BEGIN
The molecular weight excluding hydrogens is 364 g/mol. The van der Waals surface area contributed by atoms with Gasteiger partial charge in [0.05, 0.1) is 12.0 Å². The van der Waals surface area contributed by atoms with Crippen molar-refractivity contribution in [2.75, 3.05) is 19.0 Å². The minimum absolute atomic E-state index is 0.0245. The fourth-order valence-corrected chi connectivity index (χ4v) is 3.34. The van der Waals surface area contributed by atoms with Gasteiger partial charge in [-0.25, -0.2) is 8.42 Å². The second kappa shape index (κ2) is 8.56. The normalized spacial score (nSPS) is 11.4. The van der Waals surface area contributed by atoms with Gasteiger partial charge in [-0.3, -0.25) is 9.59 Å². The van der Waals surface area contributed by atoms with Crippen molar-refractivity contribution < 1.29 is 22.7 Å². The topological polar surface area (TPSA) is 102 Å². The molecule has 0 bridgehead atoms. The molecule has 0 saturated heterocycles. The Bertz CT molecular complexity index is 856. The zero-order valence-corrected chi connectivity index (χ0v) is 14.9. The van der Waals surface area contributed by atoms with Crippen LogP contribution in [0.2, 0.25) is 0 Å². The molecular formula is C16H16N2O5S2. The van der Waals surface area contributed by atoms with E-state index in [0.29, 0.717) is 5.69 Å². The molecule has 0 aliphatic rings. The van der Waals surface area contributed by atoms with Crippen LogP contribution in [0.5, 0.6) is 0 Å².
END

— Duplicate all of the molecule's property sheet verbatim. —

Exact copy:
The molecular weight excluding hydrogens is 364 g/mol. The van der Waals surface area contributed by atoms with Gasteiger partial charge in [0.05, 0.1) is 12.0 Å². The van der Waals surface area contributed by atoms with Crippen molar-refractivity contribution in [2.75, 3.05) is 19.0 Å². The minimum absolute atomic E-state index is 0.0245. The fourth-order valence-corrected chi connectivity index (χ4v) is 3.34. The van der Waals surface area contributed by atoms with Gasteiger partial charge in [-0.25, -0.2) is 8.42 Å². The second kappa shape index (κ2) is 8.56. The normalized spacial score (nSPS) is 11.4. The van der Waals surface area contributed by atoms with Gasteiger partial charge in [-0.3, -0.25) is 9.59 Å². The van der Waals surface area contributed by atoms with Crippen molar-refractivity contribution < 1.29 is 22.7 Å². The topological polar surface area (TPSA) is 102 Å². The molecule has 0 bridgehead atoms. The molecule has 0 saturated heterocycles. The Bertz CT molecular complexity index is 856. The zero-order valence-corrected chi connectivity index (χ0v) is 14.9. The van der Waals surface area contributed by atoms with Crippen LogP contribution in [0.2, 0.25) is 0 Å². The molecular formula is C16H16N2O5S2. The van der Waals surface area contributed by atoms with E-state index in [0.29, 0.717) is 5.69 Å². The molecule has 0 aliphatic rings. The van der Waals surface area contributed by atoms with Crippen LogP contribution in [0.5, 0.6) is 0 Å².